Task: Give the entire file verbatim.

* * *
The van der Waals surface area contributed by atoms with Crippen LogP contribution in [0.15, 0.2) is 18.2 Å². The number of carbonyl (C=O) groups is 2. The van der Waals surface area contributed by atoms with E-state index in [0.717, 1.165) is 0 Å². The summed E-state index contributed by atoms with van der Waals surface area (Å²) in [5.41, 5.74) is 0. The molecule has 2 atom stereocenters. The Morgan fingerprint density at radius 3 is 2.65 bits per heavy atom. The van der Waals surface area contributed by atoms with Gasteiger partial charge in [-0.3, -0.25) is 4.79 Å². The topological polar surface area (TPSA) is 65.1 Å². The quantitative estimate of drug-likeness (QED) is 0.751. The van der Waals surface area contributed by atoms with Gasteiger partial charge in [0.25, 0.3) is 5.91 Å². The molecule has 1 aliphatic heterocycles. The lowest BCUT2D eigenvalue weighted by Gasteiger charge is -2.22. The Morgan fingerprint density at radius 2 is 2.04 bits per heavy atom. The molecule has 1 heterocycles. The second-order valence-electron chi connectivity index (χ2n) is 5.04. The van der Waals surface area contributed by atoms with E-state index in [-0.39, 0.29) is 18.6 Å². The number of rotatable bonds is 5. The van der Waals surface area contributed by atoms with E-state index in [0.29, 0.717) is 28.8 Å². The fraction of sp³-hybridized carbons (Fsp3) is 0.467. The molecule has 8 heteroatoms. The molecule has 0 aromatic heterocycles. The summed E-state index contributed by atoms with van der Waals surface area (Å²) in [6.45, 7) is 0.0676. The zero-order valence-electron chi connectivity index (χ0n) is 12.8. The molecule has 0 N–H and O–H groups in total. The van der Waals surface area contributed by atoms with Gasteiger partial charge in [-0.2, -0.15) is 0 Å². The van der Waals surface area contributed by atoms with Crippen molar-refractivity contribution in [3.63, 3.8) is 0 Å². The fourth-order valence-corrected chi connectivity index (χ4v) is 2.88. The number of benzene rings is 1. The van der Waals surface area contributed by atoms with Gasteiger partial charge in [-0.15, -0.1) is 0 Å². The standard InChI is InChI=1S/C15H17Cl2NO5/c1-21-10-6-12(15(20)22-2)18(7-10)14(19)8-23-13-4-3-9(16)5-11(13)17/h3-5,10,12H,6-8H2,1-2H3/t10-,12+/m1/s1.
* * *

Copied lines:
The van der Waals surface area contributed by atoms with Crippen LogP contribution in [0.15, 0.2) is 18.2 Å². The number of carbonyl (C=O) groups is 2. The van der Waals surface area contributed by atoms with E-state index in [0.717, 1.165) is 0 Å². The summed E-state index contributed by atoms with van der Waals surface area (Å²) in [5.41, 5.74) is 0. The molecule has 2 atom stereocenters. The Morgan fingerprint density at radius 3 is 2.65 bits per heavy atom. The van der Waals surface area contributed by atoms with Gasteiger partial charge in [-0.3, -0.25) is 4.79 Å². The topological polar surface area (TPSA) is 65.1 Å². The quantitative estimate of drug-likeness (QED) is 0.751. The van der Waals surface area contributed by atoms with Gasteiger partial charge in [0.25, 0.3) is 5.91 Å². The molecule has 1 aliphatic heterocycles. The lowest BCUT2D eigenvalue weighted by Gasteiger charge is -2.22. The Morgan fingerprint density at radius 2 is 2.04 bits per heavy atom. The molecule has 1 heterocycles. The second-order valence-electron chi connectivity index (χ2n) is 5.04. The van der Waals surface area contributed by atoms with E-state index in [-0.39, 0.29) is 18.6 Å². The number of rotatable bonds is 5. The van der Waals surface area contributed by atoms with E-state index in [0.29, 0.717) is 28.8 Å². The fraction of sp³-hybridized carbons (Fsp3) is 0.467. The molecule has 8 heteroatoms. The molecule has 0 aromatic heterocycles. The summed E-state index contributed by atoms with van der Waals surface area (Å²) in [6.45, 7) is 0.0676. The zero-order valence-electron chi connectivity index (χ0n) is 12.8. The molecule has 0 N–H and O–H groups in total. The van der Waals surface area contributed by atoms with Gasteiger partial charge in [-0.2, -0.15) is 0 Å². The van der Waals surface area contributed by atoms with Crippen molar-refractivity contribution in [3.63, 3.8) is 0 Å². The fourth-order valence-corrected chi connectivity index (χ4v) is 2.88. The number of benzene rings is 1. The van der Waals surface area contributed by atoms with Gasteiger partial charge in [-0.15, -0.1) is 0 Å². The standard InChI is InChI=1S/C15H17Cl2NO5/c1-21-10-6-12(15(20)22-2)18(7-10)14(19)8-23-13-4-3-9(16)5-11(13)17/h3-5,10,12H,6-8H2,1-2H3/t10-,12+/m1/s1.